Court upholds conviction of Berlusconi ally for mafia ties
PALERMO, Italy (Reuters) - A Palermo appeals court upheld a conviction on Monday against a close political ally and business associate of former Italian prime minister Silvio Berlusconi for colluding with the Sicilian mafia, sentencing him to seven years in prison.
Judge Raimondo Lo Forti confirmed a 2004 verdict that former Senator Marcello Dell'Utri had acted as a go-between for the mafia and the Milan business elite, including Berlusconi's businesses, until 1992.
Berlusconi, 76, is not a defendant in the trial and has only been mentioned because of his relationship with Dell'Utri. The two became friends when they attended university together in Milan in the early 1960s.
Dell'Utri ran the advertising company in Berlusconi's media empire from 1984 to 1995, and was one of the founding members in 1994 of Forza Italia, the party that Berlusconi created when he entered politics.
The former senator is no longer protected from potential arrest, having lost his parliamentary immunity when he was not selected as a candidate at the February national election.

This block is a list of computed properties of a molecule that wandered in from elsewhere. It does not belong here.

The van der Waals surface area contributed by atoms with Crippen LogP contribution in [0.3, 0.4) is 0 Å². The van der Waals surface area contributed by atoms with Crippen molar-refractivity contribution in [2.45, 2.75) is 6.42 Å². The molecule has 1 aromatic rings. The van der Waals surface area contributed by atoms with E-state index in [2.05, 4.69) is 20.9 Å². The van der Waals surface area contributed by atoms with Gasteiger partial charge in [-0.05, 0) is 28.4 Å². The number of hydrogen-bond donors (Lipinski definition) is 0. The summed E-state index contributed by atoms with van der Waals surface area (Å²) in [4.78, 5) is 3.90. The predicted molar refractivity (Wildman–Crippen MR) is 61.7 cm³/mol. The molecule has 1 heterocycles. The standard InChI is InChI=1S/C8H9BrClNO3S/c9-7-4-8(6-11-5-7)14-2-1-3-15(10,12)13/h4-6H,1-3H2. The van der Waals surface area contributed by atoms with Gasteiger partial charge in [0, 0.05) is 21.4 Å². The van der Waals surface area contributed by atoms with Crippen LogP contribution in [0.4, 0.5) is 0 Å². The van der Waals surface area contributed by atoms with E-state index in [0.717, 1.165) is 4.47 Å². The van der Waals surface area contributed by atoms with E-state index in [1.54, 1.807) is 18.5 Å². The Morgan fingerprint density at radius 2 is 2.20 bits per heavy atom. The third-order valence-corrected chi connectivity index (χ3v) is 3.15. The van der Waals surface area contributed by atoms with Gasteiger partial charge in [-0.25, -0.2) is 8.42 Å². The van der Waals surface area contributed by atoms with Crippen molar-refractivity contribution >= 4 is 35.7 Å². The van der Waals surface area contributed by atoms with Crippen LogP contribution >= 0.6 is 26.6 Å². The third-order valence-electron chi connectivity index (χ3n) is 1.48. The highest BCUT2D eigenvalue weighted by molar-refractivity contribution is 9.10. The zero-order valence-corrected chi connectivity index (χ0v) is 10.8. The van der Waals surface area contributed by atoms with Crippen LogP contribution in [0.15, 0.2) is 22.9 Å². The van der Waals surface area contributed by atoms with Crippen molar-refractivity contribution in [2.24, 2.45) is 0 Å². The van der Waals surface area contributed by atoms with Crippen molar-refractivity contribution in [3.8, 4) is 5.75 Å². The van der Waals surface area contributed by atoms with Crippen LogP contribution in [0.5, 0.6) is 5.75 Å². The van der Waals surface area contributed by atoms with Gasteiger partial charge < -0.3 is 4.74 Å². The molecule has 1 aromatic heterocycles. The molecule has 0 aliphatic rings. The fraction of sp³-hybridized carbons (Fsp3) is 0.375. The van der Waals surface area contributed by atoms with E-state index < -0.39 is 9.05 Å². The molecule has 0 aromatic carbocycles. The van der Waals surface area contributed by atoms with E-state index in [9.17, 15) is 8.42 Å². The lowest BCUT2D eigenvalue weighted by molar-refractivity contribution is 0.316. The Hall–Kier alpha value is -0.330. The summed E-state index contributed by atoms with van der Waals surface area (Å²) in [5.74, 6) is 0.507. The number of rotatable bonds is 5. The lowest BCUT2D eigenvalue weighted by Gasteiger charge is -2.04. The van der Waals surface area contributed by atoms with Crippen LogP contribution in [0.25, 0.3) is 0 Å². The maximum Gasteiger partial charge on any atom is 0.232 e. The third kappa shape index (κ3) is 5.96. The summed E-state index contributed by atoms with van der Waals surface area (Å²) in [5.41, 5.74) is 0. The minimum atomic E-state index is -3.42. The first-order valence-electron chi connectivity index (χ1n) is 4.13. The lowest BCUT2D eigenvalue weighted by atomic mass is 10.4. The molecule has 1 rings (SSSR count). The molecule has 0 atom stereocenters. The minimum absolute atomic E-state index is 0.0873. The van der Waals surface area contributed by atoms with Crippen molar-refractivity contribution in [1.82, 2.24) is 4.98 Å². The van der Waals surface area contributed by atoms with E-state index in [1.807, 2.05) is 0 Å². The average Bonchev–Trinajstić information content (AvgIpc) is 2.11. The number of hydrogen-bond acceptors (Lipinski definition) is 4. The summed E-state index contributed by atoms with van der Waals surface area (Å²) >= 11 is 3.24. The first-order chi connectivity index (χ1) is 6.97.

He does not face the prospect of serving any jail time unless the verdict is confirmed by the highest appeals court.
"I had hoped for another ruling, but I accept the verdict," Dell'Utri said. He has always denied any wrongdoing.
Berlusconi himself is currently facing three ongoing trials, including one for paying for sex with a minor. A definitive conviction would preclude him from holding political office.
Berlusconi also denies any wrongdoing and says he is being persecuted by magistrates who oppose him politically
(Reporting by Wladimiro Pantaleone. Writing by Steve Scherer; Editing by Michael Roddy)
- Tweet this
- Share this
- Digg this
- Merkel asks Putin to explain reports of Russian troops in Ukraine
- Breakthrough hopes dented as Ukraine accuses Russia of new incursion |
- Russian-backed separatists enter southeast Ukraine town
- China urges Japan to break from aggressive past after Abe honours war criminals
- Business leaders urge Scots to vote against independence